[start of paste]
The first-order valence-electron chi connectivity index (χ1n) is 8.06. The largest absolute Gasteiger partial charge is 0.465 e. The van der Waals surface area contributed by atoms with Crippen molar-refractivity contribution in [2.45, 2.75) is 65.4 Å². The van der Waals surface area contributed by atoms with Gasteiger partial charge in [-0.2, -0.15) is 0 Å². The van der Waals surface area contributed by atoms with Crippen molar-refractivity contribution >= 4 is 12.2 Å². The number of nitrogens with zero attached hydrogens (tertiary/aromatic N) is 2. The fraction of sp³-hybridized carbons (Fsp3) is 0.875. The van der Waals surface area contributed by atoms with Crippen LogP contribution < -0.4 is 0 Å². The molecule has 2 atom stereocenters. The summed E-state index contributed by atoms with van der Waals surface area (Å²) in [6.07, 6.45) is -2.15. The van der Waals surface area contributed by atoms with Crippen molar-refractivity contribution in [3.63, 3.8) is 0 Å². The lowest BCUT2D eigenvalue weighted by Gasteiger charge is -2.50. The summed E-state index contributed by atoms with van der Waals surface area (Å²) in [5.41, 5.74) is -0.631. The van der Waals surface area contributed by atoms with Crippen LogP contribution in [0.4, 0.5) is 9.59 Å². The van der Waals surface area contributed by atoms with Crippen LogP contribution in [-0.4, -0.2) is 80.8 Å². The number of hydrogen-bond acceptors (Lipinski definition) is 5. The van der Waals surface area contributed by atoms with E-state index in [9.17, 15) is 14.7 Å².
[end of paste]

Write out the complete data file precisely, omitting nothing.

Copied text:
The first-order valence-electron chi connectivity index (χ1n) is 8.06. The largest absolute Gasteiger partial charge is 0.465 e. The van der Waals surface area contributed by atoms with Crippen molar-refractivity contribution in [2.45, 2.75) is 65.4 Å². The van der Waals surface area contributed by atoms with Gasteiger partial charge in [-0.2, -0.15) is 0 Å². The van der Waals surface area contributed by atoms with Crippen molar-refractivity contribution >= 4 is 12.2 Å². The number of nitrogens with zero attached hydrogens (tertiary/aromatic N) is 2. The fraction of sp³-hybridized carbons (Fsp3) is 0.875. The van der Waals surface area contributed by atoms with Crippen LogP contribution < -0.4 is 0 Å². The molecule has 2 atom stereocenters. The summed E-state index contributed by atoms with van der Waals surface area (Å²) in [6.07, 6.45) is -2.15. The van der Waals surface area contributed by atoms with Crippen molar-refractivity contribution in [3.63, 3.8) is 0 Å². The lowest BCUT2D eigenvalue weighted by Gasteiger charge is -2.50. The summed E-state index contributed by atoms with van der Waals surface area (Å²) in [5.41, 5.74) is -0.631. The van der Waals surface area contributed by atoms with Crippen LogP contribution in [0.4, 0.5) is 9.59 Å². The van der Waals surface area contributed by atoms with Crippen LogP contribution in [-0.4, -0.2) is 80.8 Å². The number of hydrogen-bond acceptors (Lipinski definition) is 5. The van der Waals surface area contributed by atoms with E-state index in [9.17, 15) is 14.7 Å².